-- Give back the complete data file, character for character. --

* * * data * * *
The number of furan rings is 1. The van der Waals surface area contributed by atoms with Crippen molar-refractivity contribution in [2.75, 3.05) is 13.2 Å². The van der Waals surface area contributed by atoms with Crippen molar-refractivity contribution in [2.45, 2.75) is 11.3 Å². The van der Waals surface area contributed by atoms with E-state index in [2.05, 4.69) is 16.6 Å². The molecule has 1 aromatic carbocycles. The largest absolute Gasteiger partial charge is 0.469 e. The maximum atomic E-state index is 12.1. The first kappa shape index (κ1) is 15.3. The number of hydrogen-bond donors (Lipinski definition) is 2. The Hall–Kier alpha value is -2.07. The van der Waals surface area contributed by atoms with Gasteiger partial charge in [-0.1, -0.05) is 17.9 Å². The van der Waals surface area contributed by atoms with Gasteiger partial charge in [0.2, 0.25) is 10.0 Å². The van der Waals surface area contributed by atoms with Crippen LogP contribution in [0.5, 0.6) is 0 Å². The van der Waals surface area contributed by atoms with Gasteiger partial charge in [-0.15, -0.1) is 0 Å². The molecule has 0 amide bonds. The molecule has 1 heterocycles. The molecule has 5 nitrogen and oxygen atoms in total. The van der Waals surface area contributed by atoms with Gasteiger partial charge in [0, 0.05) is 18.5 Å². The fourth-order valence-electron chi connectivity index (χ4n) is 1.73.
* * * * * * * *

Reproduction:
The number of furan rings is 1. The van der Waals surface area contributed by atoms with Crippen molar-refractivity contribution in [2.75, 3.05) is 13.2 Å². The van der Waals surface area contributed by atoms with Crippen molar-refractivity contribution in [2.45, 2.75) is 11.3 Å². The van der Waals surface area contributed by atoms with E-state index in [2.05, 4.69) is 16.6 Å². The molecule has 1 aromatic carbocycles. The largest absolute Gasteiger partial charge is 0.469 e. The maximum atomic E-state index is 12.1. The first kappa shape index (κ1) is 15.3. The number of hydrogen-bond donors (Lipinski definition) is 2. The Hall–Kier alpha value is -2.07. The van der Waals surface area contributed by atoms with Gasteiger partial charge in [-0.1, -0.05) is 17.9 Å². The van der Waals surface area contributed by atoms with Gasteiger partial charge in [0.2, 0.25) is 10.0 Å². The van der Waals surface area contributed by atoms with Crippen LogP contribution in [0.5, 0.6) is 0 Å². The van der Waals surface area contributed by atoms with Gasteiger partial charge in [-0.15, -0.1) is 0 Å². The molecule has 0 amide bonds. The molecule has 1 heterocycles. The molecule has 5 nitrogen and oxygen atoms in total. The van der Waals surface area contributed by atoms with Gasteiger partial charge in [0, 0.05) is 18.5 Å². The fourth-order valence-electron chi connectivity index (χ4n) is 1.73.